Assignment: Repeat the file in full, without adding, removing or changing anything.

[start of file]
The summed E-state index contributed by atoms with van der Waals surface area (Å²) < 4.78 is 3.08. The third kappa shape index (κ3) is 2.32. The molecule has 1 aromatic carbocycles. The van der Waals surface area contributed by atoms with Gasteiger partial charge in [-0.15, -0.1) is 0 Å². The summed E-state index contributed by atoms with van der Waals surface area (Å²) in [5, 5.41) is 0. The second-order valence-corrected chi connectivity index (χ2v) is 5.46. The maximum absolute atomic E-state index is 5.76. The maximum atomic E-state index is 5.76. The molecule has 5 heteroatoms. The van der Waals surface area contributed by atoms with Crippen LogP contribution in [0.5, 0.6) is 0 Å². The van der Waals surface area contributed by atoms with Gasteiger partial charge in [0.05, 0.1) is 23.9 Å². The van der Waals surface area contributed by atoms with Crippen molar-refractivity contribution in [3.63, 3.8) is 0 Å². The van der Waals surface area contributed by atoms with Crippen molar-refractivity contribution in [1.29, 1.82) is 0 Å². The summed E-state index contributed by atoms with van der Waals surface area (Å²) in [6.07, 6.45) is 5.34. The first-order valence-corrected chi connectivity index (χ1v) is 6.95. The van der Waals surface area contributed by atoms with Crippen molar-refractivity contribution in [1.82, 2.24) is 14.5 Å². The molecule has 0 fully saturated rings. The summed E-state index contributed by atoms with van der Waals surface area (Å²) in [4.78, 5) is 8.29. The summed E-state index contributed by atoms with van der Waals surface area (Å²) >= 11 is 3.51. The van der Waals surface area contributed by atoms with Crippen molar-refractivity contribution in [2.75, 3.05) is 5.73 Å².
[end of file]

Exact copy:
The summed E-state index contributed by atoms with van der Waals surface area (Å²) < 4.78 is 3.08. The third kappa shape index (κ3) is 2.32. The molecule has 1 aromatic carbocycles. The van der Waals surface area contributed by atoms with Gasteiger partial charge in [-0.15, -0.1) is 0 Å². The summed E-state index contributed by atoms with van der Waals surface area (Å²) in [5, 5.41) is 0. The second-order valence-corrected chi connectivity index (χ2v) is 5.46. The maximum absolute atomic E-state index is 5.76. The maximum atomic E-state index is 5.76. The molecule has 5 heteroatoms. The van der Waals surface area contributed by atoms with Crippen LogP contribution in [0.5, 0.6) is 0 Å². The van der Waals surface area contributed by atoms with Gasteiger partial charge in [0.05, 0.1) is 23.9 Å². The van der Waals surface area contributed by atoms with Crippen molar-refractivity contribution in [3.63, 3.8) is 0 Å². The van der Waals surface area contributed by atoms with Crippen molar-refractivity contribution in [1.29, 1.82) is 0 Å². The summed E-state index contributed by atoms with van der Waals surface area (Å²) in [6.07, 6.45) is 5.34. The first-order valence-corrected chi connectivity index (χ1v) is 6.95. The van der Waals surface area contributed by atoms with Crippen molar-refractivity contribution in [1.82, 2.24) is 14.5 Å². The molecule has 0 fully saturated rings. The summed E-state index contributed by atoms with van der Waals surface area (Å²) in [4.78, 5) is 8.29. The summed E-state index contributed by atoms with van der Waals surface area (Å²) >= 11 is 3.51. The van der Waals surface area contributed by atoms with Crippen molar-refractivity contribution in [2.75, 3.05) is 5.73 Å².